Solar energy is expected to provide between 15% and 30% of US electricity by 2050. Photovoltaic solar plant infrastructure includes the photovoltaic modules, structure, and balance of components. Decisions regarding the future integrity of a solar plant depend in part on an accurate assessment of the site environment and conditions affecting its corrosion and hence its rate of degradation. This paper presents a framework that improves the performance evaluation of corrosion rates and estimated service lives of steel posts supporting tracker and fixed-tilt solar energy infrastructure systems. The authors developed new statistical models and integrated them with current existing models to identify individualized optimal corrosion-assessment approaches for constructed posts, and assess their performance, depending on each plant's unique site environment. Applying the new and existing underground corrosion models to data from 62 solar infrastructure sites demonstrated the superiority of the newly developed approach in predicting steel structures' underground corrosion rates in highly corrosive environments. The findings of this paper will inform and support decision makers in infrastructure facility design, maintenance, and reliability applications.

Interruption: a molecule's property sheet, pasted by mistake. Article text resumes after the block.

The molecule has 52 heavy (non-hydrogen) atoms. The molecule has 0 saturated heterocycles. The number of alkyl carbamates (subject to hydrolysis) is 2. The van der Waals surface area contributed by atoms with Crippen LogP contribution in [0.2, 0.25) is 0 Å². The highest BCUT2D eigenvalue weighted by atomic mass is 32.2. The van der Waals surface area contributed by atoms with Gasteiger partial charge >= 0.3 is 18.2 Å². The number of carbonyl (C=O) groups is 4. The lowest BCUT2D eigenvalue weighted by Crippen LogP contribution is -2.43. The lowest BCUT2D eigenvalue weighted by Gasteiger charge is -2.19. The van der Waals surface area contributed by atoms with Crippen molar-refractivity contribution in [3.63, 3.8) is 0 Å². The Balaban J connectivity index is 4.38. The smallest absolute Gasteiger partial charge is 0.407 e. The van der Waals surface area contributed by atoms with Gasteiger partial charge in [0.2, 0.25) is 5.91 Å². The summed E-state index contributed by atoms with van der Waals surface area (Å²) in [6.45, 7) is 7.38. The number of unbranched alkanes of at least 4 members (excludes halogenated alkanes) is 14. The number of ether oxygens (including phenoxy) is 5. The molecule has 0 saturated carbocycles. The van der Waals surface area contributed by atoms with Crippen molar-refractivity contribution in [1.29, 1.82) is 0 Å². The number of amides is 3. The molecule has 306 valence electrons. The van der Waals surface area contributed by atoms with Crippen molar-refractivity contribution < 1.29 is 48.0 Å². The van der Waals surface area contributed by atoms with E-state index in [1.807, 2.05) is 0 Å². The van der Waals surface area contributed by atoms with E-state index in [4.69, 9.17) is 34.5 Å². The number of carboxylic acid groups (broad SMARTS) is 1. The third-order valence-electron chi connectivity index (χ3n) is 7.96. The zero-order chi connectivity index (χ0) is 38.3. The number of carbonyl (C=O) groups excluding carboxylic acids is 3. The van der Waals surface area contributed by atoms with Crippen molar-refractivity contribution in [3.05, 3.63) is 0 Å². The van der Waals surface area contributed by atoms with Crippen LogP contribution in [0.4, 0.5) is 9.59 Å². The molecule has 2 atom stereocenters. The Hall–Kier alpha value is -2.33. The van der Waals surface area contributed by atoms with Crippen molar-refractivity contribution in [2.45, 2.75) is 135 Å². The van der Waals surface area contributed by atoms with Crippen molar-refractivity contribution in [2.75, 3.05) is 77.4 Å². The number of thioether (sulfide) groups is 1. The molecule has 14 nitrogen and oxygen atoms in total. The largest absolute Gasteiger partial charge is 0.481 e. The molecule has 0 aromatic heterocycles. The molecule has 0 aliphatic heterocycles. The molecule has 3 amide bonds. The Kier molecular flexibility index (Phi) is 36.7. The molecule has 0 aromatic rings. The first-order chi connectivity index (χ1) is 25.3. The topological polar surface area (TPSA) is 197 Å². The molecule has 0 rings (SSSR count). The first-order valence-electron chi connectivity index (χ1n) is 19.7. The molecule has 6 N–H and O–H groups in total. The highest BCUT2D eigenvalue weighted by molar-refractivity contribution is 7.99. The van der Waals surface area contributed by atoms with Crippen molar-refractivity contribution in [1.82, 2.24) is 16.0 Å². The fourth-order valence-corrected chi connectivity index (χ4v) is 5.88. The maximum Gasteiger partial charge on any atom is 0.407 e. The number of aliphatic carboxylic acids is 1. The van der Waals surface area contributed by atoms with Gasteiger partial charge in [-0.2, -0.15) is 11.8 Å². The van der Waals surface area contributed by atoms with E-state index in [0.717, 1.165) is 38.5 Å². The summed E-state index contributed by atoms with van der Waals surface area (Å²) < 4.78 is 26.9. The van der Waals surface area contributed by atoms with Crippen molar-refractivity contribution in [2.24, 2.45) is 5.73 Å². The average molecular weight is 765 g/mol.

|Original language||English (US)|
|Journal||Journal of Performance of Constructed Facilities|
|State||Published - Jun 1 2020|
ASJC Scopus subject areas
- Civil and Structural Engineering
- Building and Construction
- Safety, Risk, Reliability and Quality